Customer asks to mark user actions that eventually execute a certain BD update.
We can see from DB statement back-trace the UA but this UA sometimes call the update and sometimes not, and customer wants to track down only the UA that do call to the DB update statement.
The question is if we can create a RA from the service perspective that is calling the DB or some other way you think of?
Thanks in advance
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Do I understand you correctly that you want to more or less tag a PurePath when a logical services and RUM (user actions) combination occurs. Both individually are possible. And yes request attributes (RA) can be used on both sides. So whenever you DB request results in an update setting the RA to "true" would (at least on the RUM side I know) provide you with a respective tag on RUM screens that can be used to segment user actions accordingly.
I.e, you should then be able to see only aggregated data for e.g., user action: abc where update the action property with true was applied - i.e., where update statements happened.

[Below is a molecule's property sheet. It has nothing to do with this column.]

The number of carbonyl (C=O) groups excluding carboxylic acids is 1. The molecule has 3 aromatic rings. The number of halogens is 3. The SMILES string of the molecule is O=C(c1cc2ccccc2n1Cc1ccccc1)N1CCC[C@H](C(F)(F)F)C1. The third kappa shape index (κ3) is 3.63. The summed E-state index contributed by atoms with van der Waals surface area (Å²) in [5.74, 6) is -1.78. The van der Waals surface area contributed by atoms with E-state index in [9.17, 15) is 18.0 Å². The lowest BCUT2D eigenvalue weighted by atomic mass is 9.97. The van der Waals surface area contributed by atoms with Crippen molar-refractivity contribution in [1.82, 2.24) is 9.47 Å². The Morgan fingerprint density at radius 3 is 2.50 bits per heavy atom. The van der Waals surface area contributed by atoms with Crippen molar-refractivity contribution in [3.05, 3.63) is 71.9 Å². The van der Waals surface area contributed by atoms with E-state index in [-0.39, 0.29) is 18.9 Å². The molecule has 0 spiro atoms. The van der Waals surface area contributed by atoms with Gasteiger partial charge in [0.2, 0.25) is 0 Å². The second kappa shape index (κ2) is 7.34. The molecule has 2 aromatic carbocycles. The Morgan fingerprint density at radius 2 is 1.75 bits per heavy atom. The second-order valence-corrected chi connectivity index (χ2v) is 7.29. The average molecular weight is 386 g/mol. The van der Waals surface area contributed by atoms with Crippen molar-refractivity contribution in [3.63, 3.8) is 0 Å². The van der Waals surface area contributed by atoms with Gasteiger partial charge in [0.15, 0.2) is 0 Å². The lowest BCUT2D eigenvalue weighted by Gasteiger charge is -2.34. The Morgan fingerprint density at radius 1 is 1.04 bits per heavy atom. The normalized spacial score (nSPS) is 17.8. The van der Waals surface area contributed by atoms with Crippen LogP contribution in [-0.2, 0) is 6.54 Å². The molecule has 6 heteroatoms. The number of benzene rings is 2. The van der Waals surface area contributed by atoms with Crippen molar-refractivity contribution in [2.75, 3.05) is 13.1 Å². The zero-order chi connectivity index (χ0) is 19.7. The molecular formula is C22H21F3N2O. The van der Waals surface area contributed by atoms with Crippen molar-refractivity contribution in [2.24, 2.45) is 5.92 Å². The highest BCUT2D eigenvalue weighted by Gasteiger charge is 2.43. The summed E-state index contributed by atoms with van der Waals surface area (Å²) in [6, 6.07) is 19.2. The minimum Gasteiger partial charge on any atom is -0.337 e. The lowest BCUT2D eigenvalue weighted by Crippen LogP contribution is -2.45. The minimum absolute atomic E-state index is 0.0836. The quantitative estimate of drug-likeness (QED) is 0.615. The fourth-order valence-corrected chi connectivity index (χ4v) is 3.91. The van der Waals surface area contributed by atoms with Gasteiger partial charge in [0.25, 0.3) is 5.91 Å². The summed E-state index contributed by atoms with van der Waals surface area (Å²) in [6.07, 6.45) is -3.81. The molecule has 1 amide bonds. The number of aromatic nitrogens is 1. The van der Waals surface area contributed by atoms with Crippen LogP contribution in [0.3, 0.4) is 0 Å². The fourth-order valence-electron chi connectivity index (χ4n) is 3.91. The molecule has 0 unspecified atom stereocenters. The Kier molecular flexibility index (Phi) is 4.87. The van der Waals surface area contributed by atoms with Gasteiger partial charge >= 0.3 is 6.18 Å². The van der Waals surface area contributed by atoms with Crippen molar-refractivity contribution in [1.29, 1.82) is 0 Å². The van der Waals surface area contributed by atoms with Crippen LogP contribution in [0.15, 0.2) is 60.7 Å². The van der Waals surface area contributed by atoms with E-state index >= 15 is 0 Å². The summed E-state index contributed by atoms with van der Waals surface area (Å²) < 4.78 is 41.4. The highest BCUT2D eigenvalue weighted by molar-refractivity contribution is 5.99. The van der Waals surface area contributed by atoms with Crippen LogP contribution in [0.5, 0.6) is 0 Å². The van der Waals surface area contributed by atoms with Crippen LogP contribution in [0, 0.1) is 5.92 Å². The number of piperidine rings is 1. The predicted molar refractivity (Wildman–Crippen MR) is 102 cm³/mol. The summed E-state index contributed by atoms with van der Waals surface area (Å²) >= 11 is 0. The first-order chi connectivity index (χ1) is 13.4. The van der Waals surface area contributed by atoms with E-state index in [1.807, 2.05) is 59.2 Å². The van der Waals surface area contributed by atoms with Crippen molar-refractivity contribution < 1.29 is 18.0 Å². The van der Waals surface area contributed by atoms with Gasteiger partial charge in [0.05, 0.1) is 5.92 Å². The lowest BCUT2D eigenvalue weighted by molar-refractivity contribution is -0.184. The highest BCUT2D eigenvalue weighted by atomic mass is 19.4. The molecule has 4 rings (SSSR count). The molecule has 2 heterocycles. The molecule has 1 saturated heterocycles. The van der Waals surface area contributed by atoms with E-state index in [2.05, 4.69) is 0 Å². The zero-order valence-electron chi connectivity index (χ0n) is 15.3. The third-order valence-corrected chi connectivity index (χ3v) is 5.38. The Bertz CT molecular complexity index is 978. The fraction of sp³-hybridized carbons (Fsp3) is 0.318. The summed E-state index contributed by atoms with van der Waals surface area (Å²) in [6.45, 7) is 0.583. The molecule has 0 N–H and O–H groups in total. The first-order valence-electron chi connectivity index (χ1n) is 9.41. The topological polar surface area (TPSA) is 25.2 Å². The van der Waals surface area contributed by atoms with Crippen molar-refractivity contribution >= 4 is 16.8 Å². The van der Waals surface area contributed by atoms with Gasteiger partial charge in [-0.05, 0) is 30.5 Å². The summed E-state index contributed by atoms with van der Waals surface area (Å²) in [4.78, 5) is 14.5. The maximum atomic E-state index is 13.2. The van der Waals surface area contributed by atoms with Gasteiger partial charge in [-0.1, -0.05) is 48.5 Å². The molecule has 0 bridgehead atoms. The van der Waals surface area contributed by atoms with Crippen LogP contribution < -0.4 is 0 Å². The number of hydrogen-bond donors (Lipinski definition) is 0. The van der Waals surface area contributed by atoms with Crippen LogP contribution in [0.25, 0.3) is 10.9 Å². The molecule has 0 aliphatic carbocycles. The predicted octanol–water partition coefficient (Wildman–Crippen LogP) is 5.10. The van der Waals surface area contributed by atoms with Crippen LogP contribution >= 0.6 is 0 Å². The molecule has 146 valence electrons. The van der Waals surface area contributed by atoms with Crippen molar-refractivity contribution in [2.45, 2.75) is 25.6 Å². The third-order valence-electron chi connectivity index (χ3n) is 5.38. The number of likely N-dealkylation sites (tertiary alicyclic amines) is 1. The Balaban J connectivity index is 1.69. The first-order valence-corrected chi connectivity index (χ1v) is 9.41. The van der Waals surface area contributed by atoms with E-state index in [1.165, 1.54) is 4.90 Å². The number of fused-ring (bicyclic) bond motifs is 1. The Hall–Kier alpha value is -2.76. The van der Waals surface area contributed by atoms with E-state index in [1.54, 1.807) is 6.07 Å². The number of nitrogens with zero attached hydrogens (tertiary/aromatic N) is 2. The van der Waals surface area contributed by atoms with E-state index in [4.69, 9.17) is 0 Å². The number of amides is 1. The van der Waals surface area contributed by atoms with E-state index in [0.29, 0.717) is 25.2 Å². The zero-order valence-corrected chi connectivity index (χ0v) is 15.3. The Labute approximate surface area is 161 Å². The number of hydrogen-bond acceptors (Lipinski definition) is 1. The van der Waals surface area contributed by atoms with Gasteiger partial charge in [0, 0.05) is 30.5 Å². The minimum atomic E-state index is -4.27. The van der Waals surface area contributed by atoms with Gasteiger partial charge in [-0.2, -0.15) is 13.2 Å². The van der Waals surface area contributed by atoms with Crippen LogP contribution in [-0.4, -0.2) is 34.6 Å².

Your over view is correct, but we have some obstacles on the way.
In our case the very same UA can some times fire web request to server side (i.e. service) just with select DB actions and some times also update DB actions are added.
Is there a way to create RA on server side that will split the service calls by "select with out update" and "select with update"?
Thanks in advance for your input
you can make a USQL with a user action having a certain action property. That action property can have a "server-side request attribute" defined as a source. Which can be the same as the one assigned on the service request for the DB. The only thing that I don't see here is how you can easily drill down from USQL in particular to PP.
But the information would then reside both, on the user action and the service, which allows you to drill down as soon as you have found an action/service with such attributes assigned. And it allows you - again I can only speak for the RUM side - filter your actions to only look at the ones where a flagged DB statement happened, given that you defined the server-side request attribute properly.